Tag Archives: angels news

2014 Topps Series 1 “Topps All Rookie Cup Team” – Mike Trout

2014 Topps Series 1 “Topps All Rookie Cup Team” – Mike Trout

Topps’ All-Rookie Team means a lot of different things to a lot of different collectors.  But, one thing is for certain – If your card is tagged with the All-Rookie Team logo, you did something during your first season in the big leagues to make yourself stand out from the rest.

And for that reason alone, I can totally support a set of cards that picks ‘The Best Of The Best’ from these teams.

In 2014, Topps issued a subset in their Series 1 release that took one player at each position, naming them to the ‘Topps All Rookie Cup Team’.

Representing one of the three outfielder positions is Mike Trout:

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While it was just two seasons ago that Mike Trout debuted in the big leagues, he has clearly made a name for himself.  And quickly too!

His numbers from his 2012 rookie campaign include: .326 batting average, .399 on-base percentage, 315 total bases including 27 doubles, 8 triples, and 30 home runs.  Trout stole 49 bases and was caught just 5 times.  He scored a league leading 129 runs for the Angels.

Trout was named as an All-star in 2012 while also winning a Silver Slugger Award, a Rookie Of The Year Award, and finishing in second place for the AL MVP.

 

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Los Angeles Angels & Mike Trout Agree On 6-Year, $144 Million Dollar Extension

Los Angeles Angels & Mike Trout Agree On 6-Year, $144 Million Dollar Extension

From Yahoo Sports

LOS ANGELES (AP) — Mike Trout and the Los Angeles Angels agreed Friday night to a $144.5 million, six-year contract, keeping baseball’s brightest young star under club control through 2020.

The Angels said the 22-year-old outfielder and his family will be at a news conference Saturday in Anaheim to formally announce the contract along with owner Arte Moreno, manager Mike Scioscia and general manager Jerry Dipoto.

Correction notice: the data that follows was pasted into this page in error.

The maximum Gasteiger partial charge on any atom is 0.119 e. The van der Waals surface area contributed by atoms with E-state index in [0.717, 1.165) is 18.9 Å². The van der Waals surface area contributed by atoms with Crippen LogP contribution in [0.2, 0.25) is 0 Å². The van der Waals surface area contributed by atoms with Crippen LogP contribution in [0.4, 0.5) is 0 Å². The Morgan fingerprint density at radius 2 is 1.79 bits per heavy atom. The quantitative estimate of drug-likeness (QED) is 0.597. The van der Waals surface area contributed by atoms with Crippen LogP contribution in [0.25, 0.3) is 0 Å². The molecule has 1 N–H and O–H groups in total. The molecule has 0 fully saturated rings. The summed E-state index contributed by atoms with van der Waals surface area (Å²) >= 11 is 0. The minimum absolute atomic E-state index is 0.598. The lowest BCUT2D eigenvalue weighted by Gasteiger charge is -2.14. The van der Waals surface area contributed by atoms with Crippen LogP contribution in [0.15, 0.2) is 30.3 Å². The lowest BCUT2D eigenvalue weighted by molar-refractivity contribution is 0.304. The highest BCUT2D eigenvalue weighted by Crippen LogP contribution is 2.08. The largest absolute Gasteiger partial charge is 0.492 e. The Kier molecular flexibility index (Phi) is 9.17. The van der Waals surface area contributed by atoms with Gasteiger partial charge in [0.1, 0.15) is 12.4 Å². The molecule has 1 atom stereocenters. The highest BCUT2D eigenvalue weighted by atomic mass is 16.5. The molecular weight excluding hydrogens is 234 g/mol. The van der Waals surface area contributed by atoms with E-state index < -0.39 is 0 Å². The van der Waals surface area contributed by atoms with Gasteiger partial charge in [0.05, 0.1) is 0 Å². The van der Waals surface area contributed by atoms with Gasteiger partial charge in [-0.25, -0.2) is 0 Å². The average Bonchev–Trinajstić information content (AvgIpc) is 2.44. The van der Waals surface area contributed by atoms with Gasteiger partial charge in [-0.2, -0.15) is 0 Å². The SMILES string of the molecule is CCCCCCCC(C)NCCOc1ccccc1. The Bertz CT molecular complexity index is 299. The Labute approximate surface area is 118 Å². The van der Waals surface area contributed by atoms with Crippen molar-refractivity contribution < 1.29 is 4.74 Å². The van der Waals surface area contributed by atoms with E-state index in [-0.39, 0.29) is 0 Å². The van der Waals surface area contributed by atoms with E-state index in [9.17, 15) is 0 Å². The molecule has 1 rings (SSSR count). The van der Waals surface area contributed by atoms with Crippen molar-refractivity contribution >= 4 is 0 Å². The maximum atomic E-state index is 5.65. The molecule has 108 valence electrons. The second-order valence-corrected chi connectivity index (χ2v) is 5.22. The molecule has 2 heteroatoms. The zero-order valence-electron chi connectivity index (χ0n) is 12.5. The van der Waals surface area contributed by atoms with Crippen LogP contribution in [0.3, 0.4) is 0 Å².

Few players in major league history have approached Trout’s accomplishments in his first two full major league seasons. The speedy center fielder is both a spectacular five-tool player and the darling of baseball’s sabermetrics crowd, putting up old-fashioned highlights and statistical superlatives on a weekly basis.

”I think everybody is obviously thrilled that it got done,” Scioscia said at Dodger Stadium after the Angels’ exhibition game, which Trout missed with a stomach virus. ”He’s a special player and a special person.”

The Millville, N.J., product was a unanimous choice for AL Rookie of the Year in 2012, and he finished second in AL MVP voting to Miguel Cabrera the past two years.

Trout’s deal came on the same day Cabrera finalized a $292 million, 10-year deal with the Detroit Tigers, the richest contract in American sports.

The free-spending Angels were determined to reward Trout while locking up their prized possession beyond his first few years of eligibility for arbitration and free agency. Los Angeles has been quietly negotiating with Trout’s representatives throughout spring training, and the club closed the deal three days before opening day at Angel Stadium.

Trout agreed on Feb. 26 to a $1 million, one-year contract for 2014, much more than the Angels were required to offer him. His new deal runs from 2015-20.

The outfielder would have been eligible for arbitration for the first time after this season, and for free agency following the 2017 World Series. Now, he can’t become a free agent until at least age 29.

It’s the latest big-money deal for the Angels, who are entering the third season of a $240 million, 10-year contract with first baseman Albert Pujols, the second season of a $125 million, five-year agreement with outfielder Josh Hamilton and the third season of an $85 million, five-year contract with pitcher Jered Weaver.

But while the Angels’ deals for Pujols and Hamilton have been criticized for their lavish nature and the thirty-something sluggers’ ensuing lack of production, Los Angeles is locking up Trout early in an uncommonly promising career.

Trout’s contract isn’t worth as much as Cabrera’s lavish deal in Detroit, but it still would allow Trout to hit free agency at an age when he could still be in the prime of his career.

And when his new deal ends, Trout will still be younger than the 30-year-old Cabrera is now.

Trout’s average salary of $24,083,333 under the new deal is ninth in the majors, trailing only those of Clayton Kershaw, Cabrera, Alex Rodriguez, Justin Verlander, Ryan Howard, Hamilton, Felix Hernandez and Zack Greinke.